Comments on Susquehanna River Basin Commission’s regulations at 18 C.F.R. §§803

November 17, 2014 • Earthworks, et al

Response to SRBC on drilling impacts on water quality in Pennsylvania

January 15, 2014 • Earthworks et. al.

Tell the SRBC: See the Big Picture, Save the Susquehanna!

January 23, 2013 • EARTHWORKS

The beautiful and powerful Susquehanna River stretches 400 miles, provides drinking water to millions of people, and supports wildlife and unique environments. Yet even with the expansion of natural gas development, no agency has taken the time to understand how it affects the watershed, let alone how to prevent impacts. Working together, we can change that.


Saving the Susquehanna from Drilling

August 23, 2012 • EARTHWORKS

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Media Releases

Groups to Susquehanna River Basin Commission: ensure public participation, stop promoting gas drilling without science and protections

March 15, 2012 • Clean Water Action, Delaware Riverkeeper, Earthworks, Lower Susquehanna Riverkeeper, Sierra Club PA


(Harrisburg, PA) – As the Susquehanna River Basin Commission (SRBC) conducts its quarterly business meeting today, a coalition of organizations strongly criticized the agency for prohibiting public comment at the event and continuing to issue water permits for the natural gas industry without taking measures to prevent negative impacts across the Basin.

In a March 9 letter to SRBC, the groups said that full public participation at all meetings is necessary for the Commission to receive valuable public and expert input, have current information to consider in its permit reviews, and, as a public agency, to maintain transparent decisionmaking.


SRBC Considers Taking Water from the Susquehanna River for Fracking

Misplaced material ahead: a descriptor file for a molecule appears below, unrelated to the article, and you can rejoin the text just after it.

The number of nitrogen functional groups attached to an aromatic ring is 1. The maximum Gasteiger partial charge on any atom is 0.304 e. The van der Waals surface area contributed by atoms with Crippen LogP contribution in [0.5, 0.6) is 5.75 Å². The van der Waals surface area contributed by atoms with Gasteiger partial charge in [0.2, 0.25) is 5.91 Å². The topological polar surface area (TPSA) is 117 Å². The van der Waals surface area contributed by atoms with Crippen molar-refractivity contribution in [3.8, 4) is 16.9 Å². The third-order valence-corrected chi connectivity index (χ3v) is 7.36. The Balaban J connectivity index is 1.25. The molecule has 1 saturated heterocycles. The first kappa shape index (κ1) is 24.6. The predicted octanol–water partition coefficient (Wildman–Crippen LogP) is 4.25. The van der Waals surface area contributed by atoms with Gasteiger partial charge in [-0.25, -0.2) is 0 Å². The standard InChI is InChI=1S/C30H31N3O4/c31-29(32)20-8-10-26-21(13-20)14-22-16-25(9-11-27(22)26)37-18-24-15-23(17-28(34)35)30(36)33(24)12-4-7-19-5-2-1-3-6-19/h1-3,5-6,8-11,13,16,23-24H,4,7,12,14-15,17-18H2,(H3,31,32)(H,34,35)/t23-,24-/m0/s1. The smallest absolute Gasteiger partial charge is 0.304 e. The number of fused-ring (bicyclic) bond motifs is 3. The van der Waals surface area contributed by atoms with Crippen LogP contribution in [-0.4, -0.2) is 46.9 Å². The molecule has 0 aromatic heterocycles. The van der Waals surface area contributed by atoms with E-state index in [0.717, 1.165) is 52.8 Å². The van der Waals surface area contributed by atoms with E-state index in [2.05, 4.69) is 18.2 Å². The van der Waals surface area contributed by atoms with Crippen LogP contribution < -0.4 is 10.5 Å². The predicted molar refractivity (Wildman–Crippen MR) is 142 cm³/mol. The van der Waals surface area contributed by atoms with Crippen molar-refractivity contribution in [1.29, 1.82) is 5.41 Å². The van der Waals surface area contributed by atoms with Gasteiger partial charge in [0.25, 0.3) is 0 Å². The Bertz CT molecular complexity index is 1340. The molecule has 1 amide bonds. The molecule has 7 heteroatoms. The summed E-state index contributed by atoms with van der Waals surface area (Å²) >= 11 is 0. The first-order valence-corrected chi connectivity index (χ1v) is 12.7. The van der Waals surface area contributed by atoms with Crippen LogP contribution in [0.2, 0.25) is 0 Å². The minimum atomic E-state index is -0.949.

February 17, 2012 • Aaron Mintzes

Yesterday I attended a public comment hearing before the Susquehanna River Basin Commission (SRBC).  The SRBC is an interstate agency responsible for making important water resource decisions affecting the Susquehanna River basin.  Comprised of appointees from Pennsylvania, New York, Maryland, and the Army Corps of Engineers, the SRBC met to receive comments on a series of proposed permit applications for water withdrawals intended for use in hydraulic fracturing operations.

This was a do-over meeting.  The first one, held December 15 in Wilkes-Barre, abruptly and improperly ended when a number of protesters shouted down the Commissioners as they moved for unilateral approval of all the permit applications without allowing for public comment.  The protests clearly rattled the SRBC commissioners.  Not used to such public outrage, the SRBC was left with no ability to neither conduct their business nor provide an opportunity for other advocates to speak.


Top Three Asks for the Susquehanna River Basin Commission

February 14, 2012 • Earthworks, Lower Susquehanna Riverkeeper, Sierra Club PA Chapter

The following information has been developed for use in activities focusing on SRBC issues, such as meetings, action alerts, written comments, and testimony.


A fracking kerfuffle, Susquehanna style

December 24, 2011 • Nadia Steinzor

Interstate river basin commissions are based on noble values: sharing resources, not polluting neighbors downstream, and planning so water resources aren’t sucked dry. Then again, ideas are only as good as the people who make them reality. When it comes to Marcellus Shale gas development, the Susquehanna River Basin Commission (SRBC)—responsible for coordinating water resources among Maryland, New York, and Pennsylvania—seems to have fallen down on the job.